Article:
Much of Latin American economic analysis for many years has been an exercise in doomsaying. Of late it has centered on the three following contemporary labor market tendencies, argued by the Economic Commission for Latin America, among others, as unanticipated and dysfunctional consequences of earlier economic policies: (1) under-expansion of manufacturing employment and overexpansion of service sector employment; (2) over-urbanization; and (3) increased disguised unemployment in the cities. Since these generalizations are almost universally accepted, any author, therefore, who seeks to challenge them is unique and not merely from an academic standpoint. To negate successfully the ECLA position would question a myriad of labor policy recommendations being readied for implementation or actually in force.
Ramos examines age-sex structure, per capita income, and geographical variables for their relationship to labor force participation rates. He shows that education, skill, and salaried employment grew relatively faster than the labor force itself and interprets these data to mean that disguised unemployment has declined and that qualitative labor force improvements have made a positive contribution to economic development. In Chapter III he provides a very lucid and systematic explanation of shifts in the Latin American labor force since 1940 and asserts that the theoretical framework used by ECLA to predict sectoral shifts in employment has been misused. In the final two chapters, Ramos first broadens his discussion to draw comparisons with the United States, and then returns to the alleged inapplicability of ECLA doctrine with regard to labor and development.
The labor problem in development becomes one of skill shortages and labor factor immobilization and its resolution rests with education and better labor market operation. For Ramos “over-urbanization” is merely rural labor allocated to more productive urban-based activities. Moreover, industrial employment stagnancy reflects not abnormality but the upgrading of labor in this sector coupled with the reallocation of excess labor supplies to more efficient use in the services sector. ECLA policy should, therefore, not seek to reverse these trends, for this would return labor to less productive pursuits, but rather to ensure that no bottlenecks of skilled labor develop and that access to these jobs remain open.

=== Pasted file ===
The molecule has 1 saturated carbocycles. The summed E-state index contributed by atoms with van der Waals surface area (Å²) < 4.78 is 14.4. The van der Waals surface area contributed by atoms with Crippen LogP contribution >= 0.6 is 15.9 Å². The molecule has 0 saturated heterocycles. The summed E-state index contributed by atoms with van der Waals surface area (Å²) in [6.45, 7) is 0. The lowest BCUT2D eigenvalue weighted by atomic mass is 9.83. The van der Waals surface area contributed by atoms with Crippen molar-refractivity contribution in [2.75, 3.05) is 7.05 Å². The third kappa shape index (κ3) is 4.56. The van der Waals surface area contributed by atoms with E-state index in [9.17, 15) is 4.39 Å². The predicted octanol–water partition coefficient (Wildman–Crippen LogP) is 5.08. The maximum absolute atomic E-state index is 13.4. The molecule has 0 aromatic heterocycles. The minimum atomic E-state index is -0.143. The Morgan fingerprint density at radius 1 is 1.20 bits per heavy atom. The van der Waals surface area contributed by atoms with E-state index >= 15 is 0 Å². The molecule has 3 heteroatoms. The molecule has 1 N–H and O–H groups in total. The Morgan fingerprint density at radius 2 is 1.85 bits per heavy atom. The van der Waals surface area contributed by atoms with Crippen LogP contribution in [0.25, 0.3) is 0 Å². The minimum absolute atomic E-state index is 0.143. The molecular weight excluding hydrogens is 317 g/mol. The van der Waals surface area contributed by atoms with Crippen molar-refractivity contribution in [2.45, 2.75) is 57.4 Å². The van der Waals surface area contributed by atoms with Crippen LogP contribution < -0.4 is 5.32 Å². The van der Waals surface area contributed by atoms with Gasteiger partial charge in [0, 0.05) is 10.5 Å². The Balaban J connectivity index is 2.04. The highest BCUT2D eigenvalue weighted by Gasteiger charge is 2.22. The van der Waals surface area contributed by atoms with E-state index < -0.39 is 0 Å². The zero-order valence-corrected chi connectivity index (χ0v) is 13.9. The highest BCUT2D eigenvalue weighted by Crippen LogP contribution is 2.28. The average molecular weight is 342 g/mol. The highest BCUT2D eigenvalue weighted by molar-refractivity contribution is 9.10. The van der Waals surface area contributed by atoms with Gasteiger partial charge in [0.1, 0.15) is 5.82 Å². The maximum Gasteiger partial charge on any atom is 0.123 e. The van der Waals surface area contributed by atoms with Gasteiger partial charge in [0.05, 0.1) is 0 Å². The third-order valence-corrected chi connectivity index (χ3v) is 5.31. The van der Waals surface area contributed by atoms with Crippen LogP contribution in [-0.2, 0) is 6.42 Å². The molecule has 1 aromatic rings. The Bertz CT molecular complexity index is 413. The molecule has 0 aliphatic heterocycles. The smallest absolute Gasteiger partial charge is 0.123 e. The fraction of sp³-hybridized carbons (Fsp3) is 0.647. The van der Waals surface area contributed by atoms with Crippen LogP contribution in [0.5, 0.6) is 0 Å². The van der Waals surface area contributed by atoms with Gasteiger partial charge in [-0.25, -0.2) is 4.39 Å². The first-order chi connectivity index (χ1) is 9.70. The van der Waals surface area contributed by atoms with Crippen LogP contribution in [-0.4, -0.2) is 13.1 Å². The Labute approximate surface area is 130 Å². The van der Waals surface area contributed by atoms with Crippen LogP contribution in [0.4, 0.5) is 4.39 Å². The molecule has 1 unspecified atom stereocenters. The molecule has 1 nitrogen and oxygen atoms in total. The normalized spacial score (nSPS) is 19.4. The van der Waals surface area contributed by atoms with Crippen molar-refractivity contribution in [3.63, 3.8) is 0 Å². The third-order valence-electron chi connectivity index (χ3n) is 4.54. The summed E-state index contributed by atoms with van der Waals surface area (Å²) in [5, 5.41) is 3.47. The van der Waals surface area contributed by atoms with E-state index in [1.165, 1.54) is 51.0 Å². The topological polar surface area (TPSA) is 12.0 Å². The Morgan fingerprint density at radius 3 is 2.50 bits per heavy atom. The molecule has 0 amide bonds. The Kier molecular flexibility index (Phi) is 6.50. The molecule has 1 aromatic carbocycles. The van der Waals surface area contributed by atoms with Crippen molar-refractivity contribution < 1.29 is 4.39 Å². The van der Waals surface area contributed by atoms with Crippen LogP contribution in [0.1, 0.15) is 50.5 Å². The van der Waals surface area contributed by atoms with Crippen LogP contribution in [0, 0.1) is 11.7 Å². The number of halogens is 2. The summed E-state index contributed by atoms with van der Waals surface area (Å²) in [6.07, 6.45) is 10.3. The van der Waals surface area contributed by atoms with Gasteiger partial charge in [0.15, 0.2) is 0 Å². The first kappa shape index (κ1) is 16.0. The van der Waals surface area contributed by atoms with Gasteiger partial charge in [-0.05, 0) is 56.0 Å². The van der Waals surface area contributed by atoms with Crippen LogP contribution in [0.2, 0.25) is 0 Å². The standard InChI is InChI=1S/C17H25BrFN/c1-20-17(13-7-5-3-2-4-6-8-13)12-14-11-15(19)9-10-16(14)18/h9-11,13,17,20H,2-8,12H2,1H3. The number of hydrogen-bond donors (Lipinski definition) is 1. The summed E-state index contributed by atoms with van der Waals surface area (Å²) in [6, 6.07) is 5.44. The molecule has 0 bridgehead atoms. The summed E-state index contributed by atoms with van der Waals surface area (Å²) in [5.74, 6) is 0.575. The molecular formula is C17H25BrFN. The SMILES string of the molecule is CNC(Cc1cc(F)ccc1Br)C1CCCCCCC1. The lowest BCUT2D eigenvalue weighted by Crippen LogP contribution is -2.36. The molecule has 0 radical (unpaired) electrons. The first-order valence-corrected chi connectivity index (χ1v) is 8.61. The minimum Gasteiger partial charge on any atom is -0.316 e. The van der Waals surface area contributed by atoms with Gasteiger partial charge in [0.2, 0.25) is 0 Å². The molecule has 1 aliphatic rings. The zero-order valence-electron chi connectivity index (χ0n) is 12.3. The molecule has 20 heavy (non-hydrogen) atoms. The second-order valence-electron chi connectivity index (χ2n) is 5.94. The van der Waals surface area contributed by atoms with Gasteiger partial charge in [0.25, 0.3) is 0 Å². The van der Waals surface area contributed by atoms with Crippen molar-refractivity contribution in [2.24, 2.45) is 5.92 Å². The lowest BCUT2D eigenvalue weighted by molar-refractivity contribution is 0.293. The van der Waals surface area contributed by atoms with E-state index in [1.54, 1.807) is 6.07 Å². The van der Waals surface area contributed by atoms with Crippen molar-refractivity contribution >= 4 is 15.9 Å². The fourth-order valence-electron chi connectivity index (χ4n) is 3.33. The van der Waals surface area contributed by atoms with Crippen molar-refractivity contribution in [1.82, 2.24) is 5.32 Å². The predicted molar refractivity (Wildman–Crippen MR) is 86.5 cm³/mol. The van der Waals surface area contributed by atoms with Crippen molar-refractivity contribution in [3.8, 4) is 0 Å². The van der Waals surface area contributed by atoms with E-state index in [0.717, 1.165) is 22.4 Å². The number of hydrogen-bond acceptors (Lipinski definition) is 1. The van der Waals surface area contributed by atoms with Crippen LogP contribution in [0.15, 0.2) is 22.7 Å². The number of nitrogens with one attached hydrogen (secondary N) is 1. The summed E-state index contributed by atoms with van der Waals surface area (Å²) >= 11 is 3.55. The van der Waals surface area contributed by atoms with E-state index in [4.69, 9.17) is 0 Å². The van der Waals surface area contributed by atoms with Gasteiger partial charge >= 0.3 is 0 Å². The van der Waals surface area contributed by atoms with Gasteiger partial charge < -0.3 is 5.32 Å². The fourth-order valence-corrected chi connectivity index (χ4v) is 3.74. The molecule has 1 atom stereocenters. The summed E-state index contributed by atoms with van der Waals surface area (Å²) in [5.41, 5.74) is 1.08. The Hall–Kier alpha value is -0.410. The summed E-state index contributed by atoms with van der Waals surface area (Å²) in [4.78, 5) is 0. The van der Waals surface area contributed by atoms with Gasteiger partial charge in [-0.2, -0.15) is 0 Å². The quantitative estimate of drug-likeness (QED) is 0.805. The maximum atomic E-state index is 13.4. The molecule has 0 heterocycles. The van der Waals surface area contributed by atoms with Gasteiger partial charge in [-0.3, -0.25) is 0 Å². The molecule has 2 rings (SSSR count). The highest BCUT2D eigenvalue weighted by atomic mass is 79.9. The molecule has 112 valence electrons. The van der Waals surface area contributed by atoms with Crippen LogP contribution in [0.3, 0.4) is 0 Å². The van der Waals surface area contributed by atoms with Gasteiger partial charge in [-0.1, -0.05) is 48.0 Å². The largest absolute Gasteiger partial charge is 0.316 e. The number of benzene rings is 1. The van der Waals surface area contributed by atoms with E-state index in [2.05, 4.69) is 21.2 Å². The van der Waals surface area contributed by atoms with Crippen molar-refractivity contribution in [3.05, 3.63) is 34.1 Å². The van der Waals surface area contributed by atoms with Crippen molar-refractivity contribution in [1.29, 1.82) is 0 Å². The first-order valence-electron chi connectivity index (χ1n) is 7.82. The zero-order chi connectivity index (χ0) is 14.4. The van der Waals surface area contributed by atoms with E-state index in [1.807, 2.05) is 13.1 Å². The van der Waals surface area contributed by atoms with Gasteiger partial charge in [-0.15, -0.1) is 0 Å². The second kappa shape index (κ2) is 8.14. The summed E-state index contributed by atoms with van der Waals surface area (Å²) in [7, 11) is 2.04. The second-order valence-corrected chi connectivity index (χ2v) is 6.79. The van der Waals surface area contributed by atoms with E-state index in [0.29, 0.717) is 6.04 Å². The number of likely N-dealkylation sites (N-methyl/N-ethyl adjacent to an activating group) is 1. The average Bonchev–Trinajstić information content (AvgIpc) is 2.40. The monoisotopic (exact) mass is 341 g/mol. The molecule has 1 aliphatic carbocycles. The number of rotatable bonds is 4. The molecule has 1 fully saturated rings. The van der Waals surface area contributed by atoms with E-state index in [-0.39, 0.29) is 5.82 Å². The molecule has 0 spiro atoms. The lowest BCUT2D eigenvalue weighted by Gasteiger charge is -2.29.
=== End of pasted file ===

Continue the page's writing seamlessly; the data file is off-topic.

Many readers no doubt will come away from this book unhappy. Revolutionaries will repudiate its status quo implications; demographers will question the exclusion of population growth variables; empiricists will be uneasy over the data inputs (primarily census data from selected countries); and, no doubt, many readers will also lament the reliance on gross income data rather than income distributed by size, share, household units, and so forth.
To discard Professor Ramos’ book solely on the basis of any of the above reservations would be however, short-sighted and unjust. In the first place, Ramos has very systematically described the current structure of the Latin American labor force and in so doing has brought out the causal factors now shaping it. In particular, the importance of technology and its corollary labor skill are evident. Secondly, the inadequacy of ECLA employment theory has been brought more clearly into focus. Particularly salient should be the hazards of further efforts to create employment based on capital investment in secondary sector economic activities.